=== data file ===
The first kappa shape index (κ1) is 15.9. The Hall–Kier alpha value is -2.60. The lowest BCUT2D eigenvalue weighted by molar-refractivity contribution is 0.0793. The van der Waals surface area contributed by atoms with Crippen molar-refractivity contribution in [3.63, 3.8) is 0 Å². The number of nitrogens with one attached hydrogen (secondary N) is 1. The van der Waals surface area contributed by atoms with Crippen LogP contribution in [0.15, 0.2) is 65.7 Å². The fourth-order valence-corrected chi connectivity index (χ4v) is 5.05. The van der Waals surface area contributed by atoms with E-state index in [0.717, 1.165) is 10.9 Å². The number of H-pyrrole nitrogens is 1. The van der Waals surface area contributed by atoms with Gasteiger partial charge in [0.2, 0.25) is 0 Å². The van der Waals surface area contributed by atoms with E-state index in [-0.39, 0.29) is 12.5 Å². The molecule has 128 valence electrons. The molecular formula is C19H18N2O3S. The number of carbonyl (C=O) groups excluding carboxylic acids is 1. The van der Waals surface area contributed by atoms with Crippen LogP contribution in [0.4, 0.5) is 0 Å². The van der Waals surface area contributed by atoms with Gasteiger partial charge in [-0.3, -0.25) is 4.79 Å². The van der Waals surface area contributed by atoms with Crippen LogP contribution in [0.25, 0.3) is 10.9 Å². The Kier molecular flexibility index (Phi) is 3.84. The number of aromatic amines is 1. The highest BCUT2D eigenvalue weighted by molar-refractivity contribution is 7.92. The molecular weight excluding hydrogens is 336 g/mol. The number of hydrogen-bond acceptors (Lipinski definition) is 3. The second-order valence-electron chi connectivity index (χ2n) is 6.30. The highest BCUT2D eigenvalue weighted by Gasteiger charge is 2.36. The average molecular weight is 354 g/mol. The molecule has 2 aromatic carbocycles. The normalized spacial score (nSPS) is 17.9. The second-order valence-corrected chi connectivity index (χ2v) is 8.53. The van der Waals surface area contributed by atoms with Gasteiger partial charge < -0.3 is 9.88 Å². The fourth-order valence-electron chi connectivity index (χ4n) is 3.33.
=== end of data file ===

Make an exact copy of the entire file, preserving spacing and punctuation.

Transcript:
The first kappa shape index (κ1) is 15.9. The Hall–Kier alpha value is -2.60. The lowest BCUT2D eigenvalue weighted by molar-refractivity contribution is 0.0793. The van der Waals surface area contributed by atoms with Crippen molar-refractivity contribution in [3.63, 3.8) is 0 Å². The number of nitrogens with one attached hydrogen (secondary N) is 1. The van der Waals surface area contributed by atoms with Crippen LogP contribution in [0.15, 0.2) is 65.7 Å². The fourth-order valence-corrected chi connectivity index (χ4v) is 5.05. The van der Waals surface area contributed by atoms with E-state index in [0.717, 1.165) is 10.9 Å². The number of H-pyrrole nitrogens is 1. The van der Waals surface area contributed by atoms with Gasteiger partial charge in [0.2, 0.25) is 0 Å². The van der Waals surface area contributed by atoms with E-state index in [-0.39, 0.29) is 12.5 Å². The molecule has 128 valence electrons. The molecular formula is C19H18N2O3S. The number of carbonyl (C=O) groups excluding carboxylic acids is 1. The van der Waals surface area contributed by atoms with Crippen LogP contribution in [0.4, 0.5) is 0 Å². The van der Waals surface area contributed by atoms with Gasteiger partial charge in [-0.3, -0.25) is 4.79 Å². The van der Waals surface area contributed by atoms with Crippen LogP contribution in [0.25, 0.3) is 10.9 Å². The Kier molecular flexibility index (Phi) is 3.84. The number of aromatic amines is 1. The highest BCUT2D eigenvalue weighted by molar-refractivity contribution is 7.92. The molecular weight excluding hydrogens is 336 g/mol. The number of hydrogen-bond acceptors (Lipinski definition) is 3. The second-order valence-electron chi connectivity index (χ2n) is 6.30. The highest BCUT2D eigenvalue weighted by Gasteiger charge is 2.36. The average molecular weight is 354 g/mol. The molecule has 2 aromatic carbocycles. The normalized spacial score (nSPS) is 17.9. The second-order valence-corrected chi connectivity index (χ2v) is 8.53. The van der Waals surface area contributed by atoms with Gasteiger partial charge < -0.3 is 9.88 Å². The fourth-order valence-electron chi connectivity index (χ4n) is 3.33.